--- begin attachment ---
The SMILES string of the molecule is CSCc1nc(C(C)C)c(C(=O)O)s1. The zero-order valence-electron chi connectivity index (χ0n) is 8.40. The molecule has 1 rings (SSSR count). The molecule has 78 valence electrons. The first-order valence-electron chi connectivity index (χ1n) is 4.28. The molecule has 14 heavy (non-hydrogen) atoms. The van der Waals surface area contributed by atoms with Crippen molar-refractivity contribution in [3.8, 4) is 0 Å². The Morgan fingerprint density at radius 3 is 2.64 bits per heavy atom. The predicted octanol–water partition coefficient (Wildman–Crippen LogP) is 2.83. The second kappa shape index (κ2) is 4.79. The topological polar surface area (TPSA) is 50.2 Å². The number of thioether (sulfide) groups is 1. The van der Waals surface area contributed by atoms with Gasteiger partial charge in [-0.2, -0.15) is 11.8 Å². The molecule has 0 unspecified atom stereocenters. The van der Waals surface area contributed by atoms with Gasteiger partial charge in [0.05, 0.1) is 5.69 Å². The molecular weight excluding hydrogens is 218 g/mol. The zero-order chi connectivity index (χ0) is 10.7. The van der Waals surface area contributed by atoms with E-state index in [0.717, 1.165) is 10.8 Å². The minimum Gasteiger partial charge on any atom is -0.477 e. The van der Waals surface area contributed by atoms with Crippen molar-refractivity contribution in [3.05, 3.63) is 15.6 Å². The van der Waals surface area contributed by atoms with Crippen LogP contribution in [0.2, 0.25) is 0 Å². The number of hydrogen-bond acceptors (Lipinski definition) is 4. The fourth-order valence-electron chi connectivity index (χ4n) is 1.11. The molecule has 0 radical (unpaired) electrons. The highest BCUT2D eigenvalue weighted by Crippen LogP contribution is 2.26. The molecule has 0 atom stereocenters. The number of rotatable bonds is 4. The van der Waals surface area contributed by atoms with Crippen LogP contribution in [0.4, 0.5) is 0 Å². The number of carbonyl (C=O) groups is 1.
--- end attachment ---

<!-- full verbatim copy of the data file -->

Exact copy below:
The SMILES string of the molecule is CSCc1nc(C(C)C)c(C(=O)O)s1. The zero-order valence-electron chi connectivity index (χ0n) is 8.40. The molecule has 1 rings (SSSR count). The molecule has 78 valence electrons. The first-order valence-electron chi connectivity index (χ1n) is 4.28. The molecule has 14 heavy (non-hydrogen) atoms. The van der Waals surface area contributed by atoms with Crippen molar-refractivity contribution in [3.8, 4) is 0 Å². The Morgan fingerprint density at radius 3 is 2.64 bits per heavy atom. The predicted octanol–water partition coefficient (Wildman–Crippen LogP) is 2.83. The second kappa shape index (κ2) is 4.79. The topological polar surface area (TPSA) is 50.2 Å². The number of thioether (sulfide) groups is 1. The van der Waals surface area contributed by atoms with Gasteiger partial charge in [-0.2, -0.15) is 11.8 Å². The molecule has 0 unspecified atom stereocenters. The van der Waals surface area contributed by atoms with Gasteiger partial charge in [0.05, 0.1) is 5.69 Å². The molecular weight excluding hydrogens is 218 g/mol. The zero-order chi connectivity index (χ0) is 10.7. The van der Waals surface area contributed by atoms with E-state index in [0.717, 1.165) is 10.8 Å². The minimum Gasteiger partial charge on any atom is -0.477 e. The van der Waals surface area contributed by atoms with Crippen molar-refractivity contribution in [3.05, 3.63) is 15.6 Å². The van der Waals surface area contributed by atoms with Crippen LogP contribution in [0.2, 0.25) is 0 Å². The number of hydrogen-bond acceptors (Lipinski definition) is 4. The fourth-order valence-electron chi connectivity index (χ4n) is 1.11. The molecule has 0 radical (unpaired) electrons. The highest BCUT2D eigenvalue weighted by Crippen LogP contribution is 2.26. The molecule has 0 atom stereocenters. The number of rotatable bonds is 4. The van der Waals surface area contributed by atoms with Crippen LogP contribution in [0.4, 0.5) is 0 Å². The number of carbonyl (C=O) groups is 1.